The Stour: Wimborne to Mudeford. John Chaffey concludes his journey down the River Stour
Published in January ’09
|Throop Flour Mills still bear the name of their last operator, even though they closed in 1972|
The lowest stretch of the Stour could aptly be named ‘the Valley of the Great Meanders’. Nine graceful swinging meanders carry the Stour from Wimborne Minster to Christchurch Harbour, where it is joined by the Hampshire Avon as the two rivers meet and flow into Christchurch Harbour and then through The Run into Christchurch Bay. The meanders sweep across a flood plain mostly devoid of settlement, for it is here that the Stour has caused some of the most severe flooding on the whole of its course from Stourhead to the sea. From Merley to Christchurch Harbour a remarkable sequence of river terraces rises, step upon step from the Stour south-westwards, eventually forming the skyline of Bournemouth.
|Water-lilies spread over this backwater of the Stour below Throop Mill Cottage|
On the northern side of the flood plain, terraces also exist but do not have the same staircase-like appearance as in Bournemouth. Both Wimborne and Christchurch are built on terraces, while all of Bournemouth International Airport lies on the combined terrace of the Stour and the Moors River to the east. Beyond the flood plain of the Stour to the south, the ambience of the river is essentially an urban one: by way of contrast, rural tranquillity still prevails to the north through Hampreston and Dudsbury, Parley Green and Hurn, although in the latter the tiny hamlets of Merritown and West Hurn echo to the roar of jet aircraft, a reminder of the increasing traffic handled at the International Airport.
Wimborne Minster stands well back from the river on its dry terraces, and the flood risk is likely to occur as much from the Allen as it is from the Stour. Flood defences now ensure that this risk is reduced to a minimum. Just below the reedy confluence of the Allen, Canford Bridge, completed in 1813, carries Poole Road southwards out of Wimborne Minster. Just downstream, the railway nicknamed ‘Castleman’s Corkscrew’ from Southampton to Dorchester formerly crossed the river, to be replaced further downstream by the bridge carrying the Wimborne bypass as it scythes its way across the floodplain in an age of hugely increased road traffic.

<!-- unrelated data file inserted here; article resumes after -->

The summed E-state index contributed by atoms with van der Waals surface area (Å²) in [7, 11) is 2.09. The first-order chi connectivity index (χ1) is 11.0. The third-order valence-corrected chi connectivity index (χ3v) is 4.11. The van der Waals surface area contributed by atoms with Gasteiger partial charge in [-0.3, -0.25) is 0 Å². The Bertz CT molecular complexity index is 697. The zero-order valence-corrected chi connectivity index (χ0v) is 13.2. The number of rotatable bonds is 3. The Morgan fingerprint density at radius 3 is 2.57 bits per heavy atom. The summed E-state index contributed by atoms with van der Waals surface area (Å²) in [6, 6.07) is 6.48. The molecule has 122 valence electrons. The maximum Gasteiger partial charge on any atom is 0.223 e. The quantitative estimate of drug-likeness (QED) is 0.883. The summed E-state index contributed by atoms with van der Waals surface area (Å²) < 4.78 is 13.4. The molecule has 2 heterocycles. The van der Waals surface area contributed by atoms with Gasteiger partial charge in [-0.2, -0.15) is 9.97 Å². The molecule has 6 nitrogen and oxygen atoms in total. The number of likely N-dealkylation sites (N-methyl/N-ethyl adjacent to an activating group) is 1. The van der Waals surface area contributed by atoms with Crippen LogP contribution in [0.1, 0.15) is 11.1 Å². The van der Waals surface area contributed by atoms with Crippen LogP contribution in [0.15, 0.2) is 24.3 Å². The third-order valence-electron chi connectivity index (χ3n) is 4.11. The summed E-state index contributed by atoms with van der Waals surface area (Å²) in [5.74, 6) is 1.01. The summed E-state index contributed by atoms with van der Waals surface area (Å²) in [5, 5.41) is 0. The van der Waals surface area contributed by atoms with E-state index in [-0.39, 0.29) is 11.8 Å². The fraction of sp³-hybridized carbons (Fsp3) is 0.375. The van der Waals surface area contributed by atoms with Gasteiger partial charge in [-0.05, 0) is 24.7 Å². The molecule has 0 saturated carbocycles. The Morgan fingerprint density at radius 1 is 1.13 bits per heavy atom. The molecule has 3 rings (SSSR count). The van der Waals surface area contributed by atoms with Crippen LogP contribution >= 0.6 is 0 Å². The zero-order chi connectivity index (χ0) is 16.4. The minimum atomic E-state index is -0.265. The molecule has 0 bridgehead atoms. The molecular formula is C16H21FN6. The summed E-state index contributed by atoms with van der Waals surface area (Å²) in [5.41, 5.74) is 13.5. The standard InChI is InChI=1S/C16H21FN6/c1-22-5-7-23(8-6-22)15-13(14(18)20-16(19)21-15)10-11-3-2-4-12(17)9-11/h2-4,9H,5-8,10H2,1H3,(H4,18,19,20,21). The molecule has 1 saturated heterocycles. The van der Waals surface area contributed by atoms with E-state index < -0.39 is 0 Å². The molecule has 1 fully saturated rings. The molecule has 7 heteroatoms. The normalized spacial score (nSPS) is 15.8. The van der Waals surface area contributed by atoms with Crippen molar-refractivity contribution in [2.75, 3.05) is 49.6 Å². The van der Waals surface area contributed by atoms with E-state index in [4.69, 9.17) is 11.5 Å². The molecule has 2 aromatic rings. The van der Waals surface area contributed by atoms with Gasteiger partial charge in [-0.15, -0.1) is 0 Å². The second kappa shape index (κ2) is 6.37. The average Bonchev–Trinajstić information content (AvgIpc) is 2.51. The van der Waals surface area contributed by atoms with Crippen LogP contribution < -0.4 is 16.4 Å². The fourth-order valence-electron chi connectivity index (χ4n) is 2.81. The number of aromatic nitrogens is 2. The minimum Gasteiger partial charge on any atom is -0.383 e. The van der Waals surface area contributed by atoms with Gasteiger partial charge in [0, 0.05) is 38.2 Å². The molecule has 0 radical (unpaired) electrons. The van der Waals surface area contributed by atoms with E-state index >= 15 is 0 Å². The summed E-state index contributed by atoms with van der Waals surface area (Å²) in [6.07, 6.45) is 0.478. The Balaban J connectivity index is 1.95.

Downstream, Canford School adorns the south bank of the Stour. The Manor House at Canford was bought by Sir John Guest in 1846, and he commissioned Sir Charles Barry to build him a country home on the site. The buildings later passed to the first Lord Wimborne, Sir John’s son. Canford School acquired the estate in 1923, and numerous additions have been made since that time, with the grounds now occupied by pitches for all types of sport.
The first of the great meanders now carries the Stour towards Canford Bottom, and the second swings away southwards to enclose the terraces on which Hampreston was built. Its church, built of a pleasing combination of heathstone, Purbeck Stone and greensand, dominates the meadows within the meander.
Two more swinging meanders carry the Stour to Longham and its bridge of eleven brick arches, with the piers and cutwaters constructed of Purbeck Stone. This bridge was built in 1792, replacing an older one of 1728: earlier bridges were of timber. The bridge is dominated by the large pumping station upstream which is jointly operated by Wessex Water and the independent Bournemouth Water Company. Below, a reed-infested Stour continues on its curving way past the Iron Age fort of Dudsbury Rings, the lowest such fortification on the river until Double Dykes on Hengistbury Head is reached. The river swings against the Iron Age fort, cutting a small river cliff, ensuring the dominance of Castle Rings, as it is also known. On the opposite bank are water meadows to Kinson Manor Farm, and the encroaching suburbia of Kinson itself.
The cast-iron Ensbury Bridge, built as recently as 1910, carries the new main road from Ferndown into the northern Bournemouth suburbs of Ensbury and Northbourne. The route across the girder bridge still carries the name of New Road: it effectively created Parley Cross and its shopping parade.